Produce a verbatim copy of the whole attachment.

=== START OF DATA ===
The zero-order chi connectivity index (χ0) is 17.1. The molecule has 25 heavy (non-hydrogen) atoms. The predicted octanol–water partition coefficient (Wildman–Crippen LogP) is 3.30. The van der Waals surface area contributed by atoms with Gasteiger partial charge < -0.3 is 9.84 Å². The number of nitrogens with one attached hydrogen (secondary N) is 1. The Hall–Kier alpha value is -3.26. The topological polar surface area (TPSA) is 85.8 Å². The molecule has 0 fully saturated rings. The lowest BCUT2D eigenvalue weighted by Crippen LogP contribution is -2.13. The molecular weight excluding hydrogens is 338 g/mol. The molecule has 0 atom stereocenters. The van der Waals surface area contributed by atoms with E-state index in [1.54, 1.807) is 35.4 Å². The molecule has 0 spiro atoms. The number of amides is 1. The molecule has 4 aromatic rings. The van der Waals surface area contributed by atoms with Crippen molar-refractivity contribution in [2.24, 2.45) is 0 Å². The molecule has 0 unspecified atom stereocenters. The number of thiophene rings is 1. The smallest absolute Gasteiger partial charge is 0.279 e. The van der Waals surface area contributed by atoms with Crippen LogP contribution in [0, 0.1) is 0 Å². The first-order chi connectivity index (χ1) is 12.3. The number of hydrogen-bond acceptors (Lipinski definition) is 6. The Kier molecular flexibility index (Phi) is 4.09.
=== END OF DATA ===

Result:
The zero-order chi connectivity index (χ0) is 17.1. The molecule has 25 heavy (non-hydrogen) atoms. The predicted octanol–water partition coefficient (Wildman–Crippen LogP) is 3.30. The van der Waals surface area contributed by atoms with Gasteiger partial charge < -0.3 is 9.84 Å². The number of nitrogens with one attached hydrogen (secondary N) is 1. The Hall–Kier alpha value is -3.26. The topological polar surface area (TPSA) is 85.8 Å². The molecule has 0 fully saturated rings. The lowest BCUT2D eigenvalue weighted by Crippen LogP contribution is -2.13. The molecular weight excluding hydrogens is 338 g/mol. The molecule has 0 atom stereocenters. The van der Waals surface area contributed by atoms with E-state index in [1.54, 1.807) is 35.4 Å². The molecule has 0 spiro atoms. The number of amides is 1. The molecule has 4 aromatic rings. The van der Waals surface area contributed by atoms with Crippen molar-refractivity contribution in [2.24, 2.45) is 0 Å². The molecule has 0 unspecified atom stereocenters. The number of thiophene rings is 1. The smallest absolute Gasteiger partial charge is 0.279 e. The van der Waals surface area contributed by atoms with Crippen LogP contribution in [0, 0.1) is 0 Å². The first-order chi connectivity index (χ1) is 12.3. The number of hydrogen-bond acceptors (Lipinski definition) is 6. The Kier molecular flexibility index (Phi) is 4.09.